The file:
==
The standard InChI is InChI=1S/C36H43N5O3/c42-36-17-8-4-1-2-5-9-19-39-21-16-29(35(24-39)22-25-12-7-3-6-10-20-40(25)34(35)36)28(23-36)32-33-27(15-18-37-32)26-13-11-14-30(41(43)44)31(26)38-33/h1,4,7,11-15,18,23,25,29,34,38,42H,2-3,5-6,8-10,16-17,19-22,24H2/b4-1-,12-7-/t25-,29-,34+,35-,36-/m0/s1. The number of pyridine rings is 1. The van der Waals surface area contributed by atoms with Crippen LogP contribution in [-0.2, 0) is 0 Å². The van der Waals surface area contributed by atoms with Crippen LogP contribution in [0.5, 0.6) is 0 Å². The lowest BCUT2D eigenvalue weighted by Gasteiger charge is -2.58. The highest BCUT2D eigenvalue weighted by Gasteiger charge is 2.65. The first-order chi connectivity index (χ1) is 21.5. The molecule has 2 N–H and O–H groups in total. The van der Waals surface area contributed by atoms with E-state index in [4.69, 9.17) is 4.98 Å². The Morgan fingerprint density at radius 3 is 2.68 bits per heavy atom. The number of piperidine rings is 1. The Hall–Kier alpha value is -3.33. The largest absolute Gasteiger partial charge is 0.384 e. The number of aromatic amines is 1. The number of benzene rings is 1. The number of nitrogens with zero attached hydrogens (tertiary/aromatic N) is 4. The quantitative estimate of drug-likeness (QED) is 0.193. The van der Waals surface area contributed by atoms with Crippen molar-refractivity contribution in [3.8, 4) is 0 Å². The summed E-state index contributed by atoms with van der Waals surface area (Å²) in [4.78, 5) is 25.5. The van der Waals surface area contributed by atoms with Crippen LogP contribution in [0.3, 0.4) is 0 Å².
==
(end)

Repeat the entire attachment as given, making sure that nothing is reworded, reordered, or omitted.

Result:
The standard InChI is InChI=1S/C36H43N5O3/c42-36-17-8-4-1-2-5-9-19-39-21-16-29(35(24-39)22-25-12-7-3-6-10-20-40(25)34(35)36)28(23-36)32-33-27(15-18-37-32)26-13-11-14-30(41(43)44)31(26)38-33/h1,4,7,11-15,18,23,25,29,34,38,42H,2-3,5-6,8-10,16-17,19-22,24H2/b4-1-,12-7-/t25-,29-,34+,35-,36-/m0/s1. The number of pyridine rings is 1. The van der Waals surface area contributed by atoms with Crippen LogP contribution in [-0.2, 0) is 0 Å². The van der Waals surface area contributed by atoms with Crippen LogP contribution in [0.5, 0.6) is 0 Å². The lowest BCUT2D eigenvalue weighted by Gasteiger charge is -2.58. The highest BCUT2D eigenvalue weighted by Gasteiger charge is 2.65. The first-order chi connectivity index (χ1) is 21.5. The molecule has 2 N–H and O–H groups in total. The van der Waals surface area contributed by atoms with E-state index in [4.69, 9.17) is 4.98 Å². The Morgan fingerprint density at radius 3 is 2.68 bits per heavy atom. The number of piperidine rings is 1. The Hall–Kier alpha value is -3.33. The largest absolute Gasteiger partial charge is 0.384 e. The number of aromatic amines is 1. The number of benzene rings is 1. The number of nitrogens with zero attached hydrogens (tertiary/aromatic N) is 4. The quantitative estimate of drug-likeness (QED) is 0.193. The van der Waals surface area contributed by atoms with Crippen molar-refractivity contribution in [3.8, 4) is 0 Å². The summed E-state index contributed by atoms with van der Waals surface area (Å²) in [4.78, 5) is 25.5. The van der Waals surface area contributed by atoms with Crippen LogP contribution in [0.3, 0.4) is 0 Å².